Weekly insights into our crazy world.

Tuesday, October 28, 2014



Before humans arrived on the Caribbean island of Dominica, frogs were on top of the food pyramid. They ate everything. In addition to crickets, centipedes and flies, frogs also devoured snakes, birds and even other frogs. One species, the Leptodactylus Fallax, emerged as the ultimate predator on the small isle. With no competition in the rainforests, the gluttonous creature evolved into the largest species of frog on earth. It is a foot long and weighs up to three pounds. It is only found on the islands of Dominica and Montserrat.

Everything changed in the year 1493 when Christopher Columbus arrived. It was a Sunday, so the island was named 'Dominica' (Sunday in Latin). However, it would not be Europeans who would settle the idyllic isle. Rather, it was populated by African laborers who worked in the sugar plantations. These hungry people soon discovered the amazing frog. They called it "mountain chicken" because it was found in the high hills and tasted like...chicken! (Apparently, the frog's mating call also sounds like a chicken's cackle.) When the island became an independent nation, fried frog legs was proclaimed the national dish.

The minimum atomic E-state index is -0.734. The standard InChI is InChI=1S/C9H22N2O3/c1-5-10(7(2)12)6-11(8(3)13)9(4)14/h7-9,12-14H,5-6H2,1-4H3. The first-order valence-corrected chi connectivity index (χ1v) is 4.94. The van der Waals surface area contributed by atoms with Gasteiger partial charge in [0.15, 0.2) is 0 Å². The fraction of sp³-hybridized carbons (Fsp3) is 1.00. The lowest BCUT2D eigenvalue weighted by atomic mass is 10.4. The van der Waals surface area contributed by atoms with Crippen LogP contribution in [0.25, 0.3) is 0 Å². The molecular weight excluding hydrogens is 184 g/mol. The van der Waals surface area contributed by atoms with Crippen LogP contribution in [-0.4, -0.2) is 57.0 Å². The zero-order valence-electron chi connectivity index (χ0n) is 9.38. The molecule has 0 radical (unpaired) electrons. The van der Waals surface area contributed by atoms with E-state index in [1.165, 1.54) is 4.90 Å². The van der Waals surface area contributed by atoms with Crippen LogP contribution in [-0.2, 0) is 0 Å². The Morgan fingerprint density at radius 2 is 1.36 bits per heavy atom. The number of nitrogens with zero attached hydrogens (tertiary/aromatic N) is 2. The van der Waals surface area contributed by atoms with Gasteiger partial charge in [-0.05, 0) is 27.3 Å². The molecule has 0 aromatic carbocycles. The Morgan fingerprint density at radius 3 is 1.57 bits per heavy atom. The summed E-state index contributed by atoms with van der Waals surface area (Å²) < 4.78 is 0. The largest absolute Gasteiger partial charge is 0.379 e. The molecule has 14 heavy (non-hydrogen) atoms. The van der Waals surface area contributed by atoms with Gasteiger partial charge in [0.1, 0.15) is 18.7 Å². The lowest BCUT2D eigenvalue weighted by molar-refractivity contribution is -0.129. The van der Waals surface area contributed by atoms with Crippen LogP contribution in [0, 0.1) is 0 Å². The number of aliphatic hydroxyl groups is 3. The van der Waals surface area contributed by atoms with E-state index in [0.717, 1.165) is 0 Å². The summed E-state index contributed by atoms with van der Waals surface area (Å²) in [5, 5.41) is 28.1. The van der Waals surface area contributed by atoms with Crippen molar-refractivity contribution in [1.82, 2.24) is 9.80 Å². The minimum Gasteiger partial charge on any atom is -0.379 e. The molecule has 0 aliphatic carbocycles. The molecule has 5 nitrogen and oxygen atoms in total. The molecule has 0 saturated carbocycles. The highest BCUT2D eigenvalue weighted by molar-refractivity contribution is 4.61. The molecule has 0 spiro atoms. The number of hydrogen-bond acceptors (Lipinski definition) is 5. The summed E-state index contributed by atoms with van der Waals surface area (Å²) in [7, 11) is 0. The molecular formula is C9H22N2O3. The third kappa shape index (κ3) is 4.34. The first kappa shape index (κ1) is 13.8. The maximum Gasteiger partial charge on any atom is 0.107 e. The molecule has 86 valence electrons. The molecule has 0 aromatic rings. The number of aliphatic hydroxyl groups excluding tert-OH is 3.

Interested? Here's how you make Mountain Chicken. First, remove the skin from the legs and toss the rest of the frog away. Then, wash with lime and season with garlic, pepper and thyme. After two hours, roll in flour and fry in vegetable oil until golden brown. Serve with white rice and peas. Two frog legs should be good for four people. Oops! We got ahead of ourselves. We forgot to mention that over-hunting of the species landed it on the endangered list. Hunting of the frog was banned on Dominica in 1993.